Boeing has revealed a surprise and innovative entry for the U.S. Navy’s Broad Area Maritime Surveillance (BAMS) competition. While two rival bids use High-Altitude Long Endurance (HALE) unmanned aerial vehicles (UAVs), Boeing is adapting the Gulfstream G550 business jet to fly the mission manned or unmanned.
French-based Flying Robots is here showing an unusual unmanned air vehicle (UAV) that looks like a paraglider with a powered payload. According to company president Michel Lallement, the FR101 is a low-cost alternative to conventional drones.
The U.S. military is preparing to deploy a small number of unmanned “micro air vehicles” in Iraq in an effort to stem the damage caused by roadside bombs.
Built by Honeywell using ducted-fan technology, each MAV is small enough to fit in a backpack and can be used by soldiers with minimal training. It normally flies between 10 and 500 feet and relays video back to a handheld terminal.
By the time the U.S. Air Force took delivery of its 120th Predator unmanned air vehicle, nearly half of them (56) had been destroyed–some to enemy fire, but most to accidents. No pilots were harmed in the making of this statistic, of course. But at $4 million per Predator, that’s $224 million, a cost that cannot be ignored. And other UAVs have had similar problems.
In May L-3 Link Simulation and Training division delivered the first five of seven Predator Mission Aircraft Training Systems (PMATS) to the U.S. Air Force’s main UAV center at Creech AFB, Indian Springs, Nevada. PMATS provides Predator pilots and systems operators with fully immersive, mission-based training and is the first high-fidelity training system for UAVs to be adopted by the USAF.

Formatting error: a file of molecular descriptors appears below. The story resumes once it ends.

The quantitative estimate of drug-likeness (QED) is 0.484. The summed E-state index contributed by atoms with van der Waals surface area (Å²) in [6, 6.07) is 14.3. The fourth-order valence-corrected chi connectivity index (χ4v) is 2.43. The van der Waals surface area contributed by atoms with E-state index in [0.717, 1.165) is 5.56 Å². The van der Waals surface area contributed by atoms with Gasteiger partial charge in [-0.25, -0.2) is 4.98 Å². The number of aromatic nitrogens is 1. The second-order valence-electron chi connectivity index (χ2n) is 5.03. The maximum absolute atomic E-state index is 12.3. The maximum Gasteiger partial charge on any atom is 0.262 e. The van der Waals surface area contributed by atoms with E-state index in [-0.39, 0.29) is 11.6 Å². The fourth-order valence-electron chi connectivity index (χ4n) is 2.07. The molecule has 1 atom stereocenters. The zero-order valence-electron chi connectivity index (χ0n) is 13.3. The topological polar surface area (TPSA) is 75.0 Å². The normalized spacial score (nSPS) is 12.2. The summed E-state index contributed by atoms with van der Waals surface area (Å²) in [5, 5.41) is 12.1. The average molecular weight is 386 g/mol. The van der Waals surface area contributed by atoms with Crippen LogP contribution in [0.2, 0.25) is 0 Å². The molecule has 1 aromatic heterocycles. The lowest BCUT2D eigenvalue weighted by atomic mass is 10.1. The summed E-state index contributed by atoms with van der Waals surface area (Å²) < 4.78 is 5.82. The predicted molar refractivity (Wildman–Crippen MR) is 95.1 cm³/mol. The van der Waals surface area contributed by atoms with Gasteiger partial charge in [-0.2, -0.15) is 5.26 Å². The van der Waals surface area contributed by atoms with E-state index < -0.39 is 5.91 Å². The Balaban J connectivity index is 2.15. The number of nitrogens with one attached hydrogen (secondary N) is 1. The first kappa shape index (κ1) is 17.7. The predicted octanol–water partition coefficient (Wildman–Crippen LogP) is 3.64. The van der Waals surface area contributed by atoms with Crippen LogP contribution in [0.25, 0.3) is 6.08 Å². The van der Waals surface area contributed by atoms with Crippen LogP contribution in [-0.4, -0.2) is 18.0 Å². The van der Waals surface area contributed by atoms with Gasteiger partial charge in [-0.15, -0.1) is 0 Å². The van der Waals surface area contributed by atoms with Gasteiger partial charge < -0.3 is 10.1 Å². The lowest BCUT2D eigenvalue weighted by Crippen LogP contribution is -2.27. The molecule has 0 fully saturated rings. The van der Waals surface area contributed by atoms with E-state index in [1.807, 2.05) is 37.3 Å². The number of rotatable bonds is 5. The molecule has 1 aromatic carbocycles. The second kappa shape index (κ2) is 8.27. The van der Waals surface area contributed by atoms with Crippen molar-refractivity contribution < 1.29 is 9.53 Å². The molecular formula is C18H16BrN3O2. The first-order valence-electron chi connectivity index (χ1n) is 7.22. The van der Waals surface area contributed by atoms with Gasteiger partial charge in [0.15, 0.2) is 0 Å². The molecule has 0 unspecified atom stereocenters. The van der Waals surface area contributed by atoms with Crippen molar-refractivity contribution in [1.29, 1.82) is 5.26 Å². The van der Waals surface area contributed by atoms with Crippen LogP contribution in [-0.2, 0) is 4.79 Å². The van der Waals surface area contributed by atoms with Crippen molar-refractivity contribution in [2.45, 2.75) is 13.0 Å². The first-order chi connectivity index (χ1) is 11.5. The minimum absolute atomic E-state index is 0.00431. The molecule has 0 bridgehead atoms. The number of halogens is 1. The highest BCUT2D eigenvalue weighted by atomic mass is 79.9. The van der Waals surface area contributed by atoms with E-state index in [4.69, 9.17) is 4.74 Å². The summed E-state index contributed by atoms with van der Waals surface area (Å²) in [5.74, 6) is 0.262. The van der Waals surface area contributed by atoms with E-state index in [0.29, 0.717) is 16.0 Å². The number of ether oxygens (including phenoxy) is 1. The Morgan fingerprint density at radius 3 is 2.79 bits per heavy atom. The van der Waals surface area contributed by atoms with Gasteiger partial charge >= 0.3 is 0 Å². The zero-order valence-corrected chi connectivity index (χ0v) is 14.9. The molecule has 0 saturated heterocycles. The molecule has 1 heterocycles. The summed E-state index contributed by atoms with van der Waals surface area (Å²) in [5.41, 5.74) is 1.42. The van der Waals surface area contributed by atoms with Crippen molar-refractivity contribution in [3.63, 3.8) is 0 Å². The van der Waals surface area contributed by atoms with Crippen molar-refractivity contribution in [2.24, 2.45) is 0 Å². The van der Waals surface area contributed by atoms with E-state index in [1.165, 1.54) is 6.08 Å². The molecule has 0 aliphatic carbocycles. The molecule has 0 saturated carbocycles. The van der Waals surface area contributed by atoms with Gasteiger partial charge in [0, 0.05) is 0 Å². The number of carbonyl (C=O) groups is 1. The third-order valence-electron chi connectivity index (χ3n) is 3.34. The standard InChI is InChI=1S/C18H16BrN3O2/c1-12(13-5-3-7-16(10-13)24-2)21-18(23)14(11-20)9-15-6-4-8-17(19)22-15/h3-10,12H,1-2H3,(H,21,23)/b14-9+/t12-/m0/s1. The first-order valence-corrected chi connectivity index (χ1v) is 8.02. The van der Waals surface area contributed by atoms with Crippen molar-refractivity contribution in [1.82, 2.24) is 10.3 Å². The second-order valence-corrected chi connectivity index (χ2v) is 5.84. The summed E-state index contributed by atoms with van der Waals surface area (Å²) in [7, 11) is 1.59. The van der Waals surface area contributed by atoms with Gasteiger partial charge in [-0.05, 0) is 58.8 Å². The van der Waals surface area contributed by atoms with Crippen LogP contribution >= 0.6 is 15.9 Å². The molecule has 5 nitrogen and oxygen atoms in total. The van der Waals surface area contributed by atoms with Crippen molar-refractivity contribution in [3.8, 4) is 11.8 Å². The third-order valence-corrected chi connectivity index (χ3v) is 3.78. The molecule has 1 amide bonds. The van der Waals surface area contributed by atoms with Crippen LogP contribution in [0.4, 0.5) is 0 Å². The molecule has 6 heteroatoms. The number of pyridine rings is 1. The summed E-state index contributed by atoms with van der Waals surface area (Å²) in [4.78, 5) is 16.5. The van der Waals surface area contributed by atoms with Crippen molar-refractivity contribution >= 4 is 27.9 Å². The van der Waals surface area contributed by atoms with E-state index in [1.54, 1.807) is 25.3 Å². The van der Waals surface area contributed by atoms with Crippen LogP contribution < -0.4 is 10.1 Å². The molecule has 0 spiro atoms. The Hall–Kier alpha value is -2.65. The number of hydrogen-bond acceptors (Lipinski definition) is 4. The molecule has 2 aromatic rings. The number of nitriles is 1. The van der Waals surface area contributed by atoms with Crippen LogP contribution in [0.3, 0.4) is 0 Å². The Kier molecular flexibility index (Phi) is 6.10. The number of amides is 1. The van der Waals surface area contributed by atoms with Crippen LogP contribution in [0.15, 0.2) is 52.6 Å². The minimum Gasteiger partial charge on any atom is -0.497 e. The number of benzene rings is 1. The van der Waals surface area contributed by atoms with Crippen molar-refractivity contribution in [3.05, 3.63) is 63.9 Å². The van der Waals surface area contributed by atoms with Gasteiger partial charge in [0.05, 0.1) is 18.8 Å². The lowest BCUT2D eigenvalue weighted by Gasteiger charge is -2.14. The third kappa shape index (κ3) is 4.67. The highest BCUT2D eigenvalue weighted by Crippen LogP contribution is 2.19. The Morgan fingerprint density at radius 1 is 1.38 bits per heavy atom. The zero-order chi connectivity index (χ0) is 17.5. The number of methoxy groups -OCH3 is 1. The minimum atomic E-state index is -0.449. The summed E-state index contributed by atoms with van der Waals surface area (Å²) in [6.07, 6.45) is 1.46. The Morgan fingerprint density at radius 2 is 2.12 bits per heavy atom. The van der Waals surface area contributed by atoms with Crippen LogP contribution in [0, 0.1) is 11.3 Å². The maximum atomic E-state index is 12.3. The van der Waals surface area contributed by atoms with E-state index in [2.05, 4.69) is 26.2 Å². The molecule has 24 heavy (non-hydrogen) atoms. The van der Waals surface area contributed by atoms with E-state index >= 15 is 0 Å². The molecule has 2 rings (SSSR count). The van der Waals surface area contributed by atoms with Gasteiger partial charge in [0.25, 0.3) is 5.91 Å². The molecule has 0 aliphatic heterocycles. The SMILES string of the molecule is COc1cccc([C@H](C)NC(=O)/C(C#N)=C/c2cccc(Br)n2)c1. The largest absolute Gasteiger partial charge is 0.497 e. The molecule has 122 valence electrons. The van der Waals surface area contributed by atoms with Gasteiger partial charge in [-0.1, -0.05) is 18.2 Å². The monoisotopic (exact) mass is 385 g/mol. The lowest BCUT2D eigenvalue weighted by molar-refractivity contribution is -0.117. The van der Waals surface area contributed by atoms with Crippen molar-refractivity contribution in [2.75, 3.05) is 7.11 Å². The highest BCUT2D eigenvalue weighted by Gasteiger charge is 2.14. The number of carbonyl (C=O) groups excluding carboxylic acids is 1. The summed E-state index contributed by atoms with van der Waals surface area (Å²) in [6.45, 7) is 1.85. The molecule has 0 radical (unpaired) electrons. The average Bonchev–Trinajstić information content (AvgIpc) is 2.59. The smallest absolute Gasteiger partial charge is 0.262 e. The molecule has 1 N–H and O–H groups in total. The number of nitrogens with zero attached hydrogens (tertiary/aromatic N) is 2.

Unmanned aerial vehicle (UAV) technology is arguably the fastest growing aspect of present-day aviation. Unmanned combat aerial vehicles are revolutionizing the conduct of military operations, and some law enforcement, border security and other civil activities are being undertaken by UAVs as well. Very small hand-launched models are aiding soldiers, while police and firemen will soon be able to search inside buildings where danger lurks.
The Federal Aviation Administration (FAA) has recently published for comment a roadmap for the routine operation of unmanned aerial vehicles (UAVs) in U.S. national airspace.
For developers of unmanned aerial vehicles (UAVs), combining sufficient speed, a high payload, maneuverability, low fuel consumption, high endurance and minimum takeoff and landing distances is a dream scenario. Italian company Nimbus is trying to make this proposition a reality with its Metaplane.
Don’t be alarmed if you see some unmanned aerial vehicles (UAVs) going about their business in the skies over Switzerland. While authorities in the U.S. and the rest of Europe try to reconcile safety issues with a growing demand to allow UAVs to fly in civil airspace, Switzerland already has been proving the concept.
A new chapter in civil aviation history began yesterday when the FAA issued the first airworthiness certificate for a commercial unmanned aerial vehicle (UAV), the General Atomics Altair. The UAV, a high-altitude version of the U.S. military's Predator B, is designed to perform scientific and commercial research missions. The Altair has an 86-foot wingspan, a 52,000-foot ceiling and an endurance of 30 hours.